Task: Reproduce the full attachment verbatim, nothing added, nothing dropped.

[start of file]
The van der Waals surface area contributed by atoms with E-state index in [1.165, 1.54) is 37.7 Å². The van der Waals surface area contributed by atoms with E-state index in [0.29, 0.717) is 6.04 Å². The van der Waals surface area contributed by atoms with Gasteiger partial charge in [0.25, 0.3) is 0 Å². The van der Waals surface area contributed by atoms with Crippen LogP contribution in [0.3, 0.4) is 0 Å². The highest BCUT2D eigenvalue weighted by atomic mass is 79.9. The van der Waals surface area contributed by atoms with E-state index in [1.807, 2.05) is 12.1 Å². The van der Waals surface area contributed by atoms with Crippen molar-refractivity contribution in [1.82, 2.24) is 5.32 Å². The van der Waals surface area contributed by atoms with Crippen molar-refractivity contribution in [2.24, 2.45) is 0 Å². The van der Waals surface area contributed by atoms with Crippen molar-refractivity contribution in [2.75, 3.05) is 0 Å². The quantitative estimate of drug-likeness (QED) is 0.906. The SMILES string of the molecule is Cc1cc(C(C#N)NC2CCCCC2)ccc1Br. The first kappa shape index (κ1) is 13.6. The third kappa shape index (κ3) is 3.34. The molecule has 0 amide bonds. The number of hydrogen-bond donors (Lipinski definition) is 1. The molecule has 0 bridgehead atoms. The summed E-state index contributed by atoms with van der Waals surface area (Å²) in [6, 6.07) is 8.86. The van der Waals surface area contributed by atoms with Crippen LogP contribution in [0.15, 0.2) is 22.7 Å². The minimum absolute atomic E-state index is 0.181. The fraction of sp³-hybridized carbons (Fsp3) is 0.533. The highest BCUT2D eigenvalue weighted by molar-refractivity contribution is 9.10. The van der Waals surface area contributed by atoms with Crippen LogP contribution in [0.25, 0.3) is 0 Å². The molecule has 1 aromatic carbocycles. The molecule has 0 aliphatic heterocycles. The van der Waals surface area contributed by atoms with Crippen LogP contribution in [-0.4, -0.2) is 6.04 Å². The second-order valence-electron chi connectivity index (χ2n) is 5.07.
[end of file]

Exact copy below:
The van der Waals surface area contributed by atoms with E-state index in [1.165, 1.54) is 37.7 Å². The van der Waals surface area contributed by atoms with E-state index in [0.29, 0.717) is 6.04 Å². The van der Waals surface area contributed by atoms with Gasteiger partial charge in [0.25, 0.3) is 0 Å². The van der Waals surface area contributed by atoms with Crippen LogP contribution in [0.3, 0.4) is 0 Å². The highest BCUT2D eigenvalue weighted by atomic mass is 79.9. The van der Waals surface area contributed by atoms with E-state index in [1.807, 2.05) is 12.1 Å². The van der Waals surface area contributed by atoms with Crippen molar-refractivity contribution in [1.82, 2.24) is 5.32 Å². The van der Waals surface area contributed by atoms with Crippen molar-refractivity contribution in [2.24, 2.45) is 0 Å². The van der Waals surface area contributed by atoms with Crippen molar-refractivity contribution in [2.75, 3.05) is 0 Å². The quantitative estimate of drug-likeness (QED) is 0.906. The SMILES string of the molecule is Cc1cc(C(C#N)NC2CCCCC2)ccc1Br. The first kappa shape index (κ1) is 13.6. The third kappa shape index (κ3) is 3.34. The molecule has 0 amide bonds. The number of hydrogen-bond donors (Lipinski definition) is 1. The molecule has 0 bridgehead atoms. The summed E-state index contributed by atoms with van der Waals surface area (Å²) in [6, 6.07) is 8.86. The van der Waals surface area contributed by atoms with Crippen LogP contribution in [0.15, 0.2) is 22.7 Å². The minimum absolute atomic E-state index is 0.181. The fraction of sp³-hybridized carbons (Fsp3) is 0.533. The highest BCUT2D eigenvalue weighted by molar-refractivity contribution is 9.10. The van der Waals surface area contributed by atoms with Crippen LogP contribution in [0.25, 0.3) is 0 Å². The molecule has 1 aromatic carbocycles. The molecule has 0 aliphatic heterocycles. The van der Waals surface area contributed by atoms with Crippen LogP contribution in [-0.4, -0.2) is 6.04 Å². The second-order valence-electron chi connectivity index (χ2n) is 5.07.